Go with the flow

We’ve had a difficult couple of nights. This week, we’ve started putting Sam into his cot at the start of the night but, surprisingly, this hasn’t bothered him. He seems quite content in his cot (provided we put him in it when he’s fast asleep…!!) and while he wakes up sooner than he does in our bed, he still sleeps up to 1.5 hours in it. Definitely a start…

What has caused disruption is my lack of ability to sleep well with him in the cot – that surely can’t be the right way round!? In our bed, I seemed to be able to sleep through his little noises and gurgles, only waking when he needed feeding. In the cot, every noise wakes me, just in case he has woken up and needs food. Sam is a noisy, fidgety sleeper (much like his parents!) so this is fairly frequent/constant. Night before last night, I was awake from 3-4.30am when I put him in his cot after a night feed, until he needed feeding again. Not quite what I’d intended! 

Last night. What can I say about last night. It felt like hell. Awake nearly all night feeding Sam until the early hours, then he was crying and seemed to be inconsolable. What was wrong? He was clean, fed, winded…what did we miss? Thinking he might be hungry, I fed him again…he ate…and then threw it all up, all over me. Not that then. 

After 1.5 hours of us alternating trying to settle him, I went to sleep – on the edge of a breakdown – and Carl figured it out. Sam was cold. He wrapped a blanket round him while walking round and he fell asleep straight away. He must have fed just for the comfort and maybe to be warmer in our bed, making himself feel better about being chilly. 

We’ve always kept him wrapped in a blanket, but this week we’ve become a bit remiss. Thinking it’s getting warmer, we haven’t been quite so vigilant and after a window being open for 2 days (although the room door was shut) while we had work done, he must have become pretty chilled. Poor little man. I felt awful when I realised that was the reason for him being so sad. 

Today, he started the morning off by crying again, with my thinking a nervous breakdown was just round the corner. Fortunately, he was just hungry. So, I cancelled my plans and we spent the whole morning in bed with him feeding and us both catching up on sleep. Much needed. 

We became best friends again when he smiled and gurgled through his nappy change; melted my heart. 

I’m pretty dead on my feet, but I count it as an accomplishment that we made it downstairs at all today, both freshly dressed and he has fed and napped as he usually does. 

I’ve noticed he struggles more at night when he doesn’t cluster feed in the evenings – he hasn’t done this for the last 2 nights…coincidence!? – so hopefully we’ll return to this tonight. 

While I look forward to him out growing cluster feeding, it helps him at night so I will embrace it for now!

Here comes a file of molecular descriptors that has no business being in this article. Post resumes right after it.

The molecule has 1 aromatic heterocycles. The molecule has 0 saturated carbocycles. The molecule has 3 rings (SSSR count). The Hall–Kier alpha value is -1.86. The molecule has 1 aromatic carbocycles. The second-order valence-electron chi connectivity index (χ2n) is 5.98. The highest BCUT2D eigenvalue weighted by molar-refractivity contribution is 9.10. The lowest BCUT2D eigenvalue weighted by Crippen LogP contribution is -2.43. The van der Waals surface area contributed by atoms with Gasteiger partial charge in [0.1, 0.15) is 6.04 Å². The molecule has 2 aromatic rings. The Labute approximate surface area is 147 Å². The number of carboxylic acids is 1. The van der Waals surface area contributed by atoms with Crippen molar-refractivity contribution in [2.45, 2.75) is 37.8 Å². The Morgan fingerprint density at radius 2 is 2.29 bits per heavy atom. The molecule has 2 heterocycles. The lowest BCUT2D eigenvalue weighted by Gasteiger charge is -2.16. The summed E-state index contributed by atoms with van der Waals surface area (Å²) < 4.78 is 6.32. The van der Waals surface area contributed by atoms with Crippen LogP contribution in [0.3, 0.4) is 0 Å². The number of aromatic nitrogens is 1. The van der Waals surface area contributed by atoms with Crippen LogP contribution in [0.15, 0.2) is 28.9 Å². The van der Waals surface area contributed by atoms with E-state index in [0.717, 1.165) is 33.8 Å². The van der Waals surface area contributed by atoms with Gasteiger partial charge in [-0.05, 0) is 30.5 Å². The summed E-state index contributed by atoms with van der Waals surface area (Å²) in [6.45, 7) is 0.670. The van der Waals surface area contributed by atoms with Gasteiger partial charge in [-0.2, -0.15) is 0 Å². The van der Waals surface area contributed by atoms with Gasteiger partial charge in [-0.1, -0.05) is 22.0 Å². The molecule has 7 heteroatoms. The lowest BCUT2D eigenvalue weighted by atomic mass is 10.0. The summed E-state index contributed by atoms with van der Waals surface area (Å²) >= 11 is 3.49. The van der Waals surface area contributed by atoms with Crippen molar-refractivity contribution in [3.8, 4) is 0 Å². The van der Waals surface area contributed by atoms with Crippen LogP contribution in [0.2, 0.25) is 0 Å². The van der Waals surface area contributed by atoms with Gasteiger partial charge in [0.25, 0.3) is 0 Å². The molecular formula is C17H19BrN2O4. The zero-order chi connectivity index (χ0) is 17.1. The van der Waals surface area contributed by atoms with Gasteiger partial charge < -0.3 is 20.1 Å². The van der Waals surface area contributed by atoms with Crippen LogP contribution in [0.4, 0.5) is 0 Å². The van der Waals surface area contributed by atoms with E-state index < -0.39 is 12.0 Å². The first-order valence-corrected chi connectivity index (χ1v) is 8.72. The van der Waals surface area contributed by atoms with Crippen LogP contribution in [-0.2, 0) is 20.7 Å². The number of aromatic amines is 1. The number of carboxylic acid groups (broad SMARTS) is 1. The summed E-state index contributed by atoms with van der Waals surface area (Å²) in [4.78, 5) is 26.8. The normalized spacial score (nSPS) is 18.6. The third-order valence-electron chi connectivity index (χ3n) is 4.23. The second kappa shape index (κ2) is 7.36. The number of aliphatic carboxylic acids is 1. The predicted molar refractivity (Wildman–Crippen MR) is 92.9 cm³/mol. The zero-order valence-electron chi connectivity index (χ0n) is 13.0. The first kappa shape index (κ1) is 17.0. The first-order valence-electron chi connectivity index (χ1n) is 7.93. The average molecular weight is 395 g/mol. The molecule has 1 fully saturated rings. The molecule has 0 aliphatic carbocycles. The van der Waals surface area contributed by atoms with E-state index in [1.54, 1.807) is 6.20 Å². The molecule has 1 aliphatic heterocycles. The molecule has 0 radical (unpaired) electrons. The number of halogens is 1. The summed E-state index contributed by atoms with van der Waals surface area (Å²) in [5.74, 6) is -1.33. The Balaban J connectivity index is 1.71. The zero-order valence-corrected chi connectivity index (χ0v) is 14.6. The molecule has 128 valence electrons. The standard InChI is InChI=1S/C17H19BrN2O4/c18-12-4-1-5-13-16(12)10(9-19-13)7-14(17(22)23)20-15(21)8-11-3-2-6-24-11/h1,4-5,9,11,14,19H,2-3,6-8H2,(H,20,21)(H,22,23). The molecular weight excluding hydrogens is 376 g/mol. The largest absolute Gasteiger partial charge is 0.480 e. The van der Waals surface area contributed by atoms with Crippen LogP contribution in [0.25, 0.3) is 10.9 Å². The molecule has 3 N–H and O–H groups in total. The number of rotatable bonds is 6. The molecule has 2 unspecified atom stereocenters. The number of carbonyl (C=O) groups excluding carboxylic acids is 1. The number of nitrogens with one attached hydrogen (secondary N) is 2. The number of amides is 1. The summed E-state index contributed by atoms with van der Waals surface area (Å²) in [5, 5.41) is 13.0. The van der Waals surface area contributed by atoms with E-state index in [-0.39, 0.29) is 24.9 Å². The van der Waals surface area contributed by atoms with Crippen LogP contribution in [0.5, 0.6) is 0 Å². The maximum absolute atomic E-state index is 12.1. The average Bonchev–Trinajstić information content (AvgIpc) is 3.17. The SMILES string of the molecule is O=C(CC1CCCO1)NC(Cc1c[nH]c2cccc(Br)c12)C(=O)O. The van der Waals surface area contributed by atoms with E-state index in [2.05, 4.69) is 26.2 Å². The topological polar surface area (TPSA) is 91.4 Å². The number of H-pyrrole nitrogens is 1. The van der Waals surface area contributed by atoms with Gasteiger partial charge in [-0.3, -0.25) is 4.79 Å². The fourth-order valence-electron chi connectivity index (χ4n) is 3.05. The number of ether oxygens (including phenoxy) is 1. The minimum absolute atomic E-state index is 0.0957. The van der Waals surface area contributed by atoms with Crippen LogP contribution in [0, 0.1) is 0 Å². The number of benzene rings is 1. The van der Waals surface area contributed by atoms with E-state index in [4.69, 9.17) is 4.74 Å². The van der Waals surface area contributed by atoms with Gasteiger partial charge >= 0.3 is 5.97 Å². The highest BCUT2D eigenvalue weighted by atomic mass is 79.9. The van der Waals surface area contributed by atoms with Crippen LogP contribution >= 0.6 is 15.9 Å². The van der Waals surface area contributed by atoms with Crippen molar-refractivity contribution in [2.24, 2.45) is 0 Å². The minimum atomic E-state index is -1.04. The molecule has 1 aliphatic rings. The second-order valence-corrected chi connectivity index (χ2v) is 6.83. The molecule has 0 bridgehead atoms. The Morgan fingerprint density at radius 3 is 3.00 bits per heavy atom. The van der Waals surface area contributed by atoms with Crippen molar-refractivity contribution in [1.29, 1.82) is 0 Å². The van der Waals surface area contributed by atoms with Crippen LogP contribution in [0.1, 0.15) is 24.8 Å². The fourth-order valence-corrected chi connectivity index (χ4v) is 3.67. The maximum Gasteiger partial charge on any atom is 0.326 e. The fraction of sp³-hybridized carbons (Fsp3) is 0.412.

Sometimes plans need cancelling, sometimes a morning will be spent in bed. Sometimes you will feel like a terrible mother and like you can’t handle it anymore. You can. You just need someone to remind you of that, like Carl did for me today. Thank goodness for him. 

Here’s to a better night tonight. 


Cluster feeds

Disheartening, hard work, tiring, frustrating…just a few words to describe the dreaded (but almost inevitable) cluster feeds.

Samuel enjoys feeding all evening and, as of this week, for most of the morning too. It may not sound hard; all you’re doing is sitting while your baby feeds, right? Well, yes…but in reality it’s thirsty work that all but prevents you from getting anything done. In the short gap between feeds, Samuel fusses or cries, making even hopping in the shower an all but impossible task. 

In the mornings, I’ve started setting up Sky Go on the iPad to watch tv series. In the evenings, at least I have Carl for company! 

The advantage of these feeds is that Samuel ‘tends’ to sleep fairly well at night and in the afternoon. So at least there’s some silver lining! Just need to make sure I have snacks and drinks nearby at all times… 


To say your hormones go crazy after giving birth is an understatement! My first real experience of this was the ‘day 3 hormones‘. This is the day that most women’s milk starts to kick in and consequently your hormones go wild. From feeling fairly rational and like I was handling motherhood, I suddenly spent the best part of 24 hours crying and feeling (and looking) like I was in a mental institution. Being in hospital in a bed surrounded by curtains didn’t help this feeling as I sat huddled on the bed, tears rolling down my face…for no apparent reason. 

Fortunately, the midwives and nurses are well used to this and, when seeing me, calmly stated that these hormones hit nearly everyone at some point between day 3 and 5 and it was totally normal. It didn’t make it any easier for me or for Carl, who went to get lunch one day and returned to find me silently crying into my lunch, but it made it ok to cry. You’re specifically told not to try and keep it in…which is helpful because I really did need to cry it out, even though I didn’t really know what I was crying about, other than feeling overwhelmed.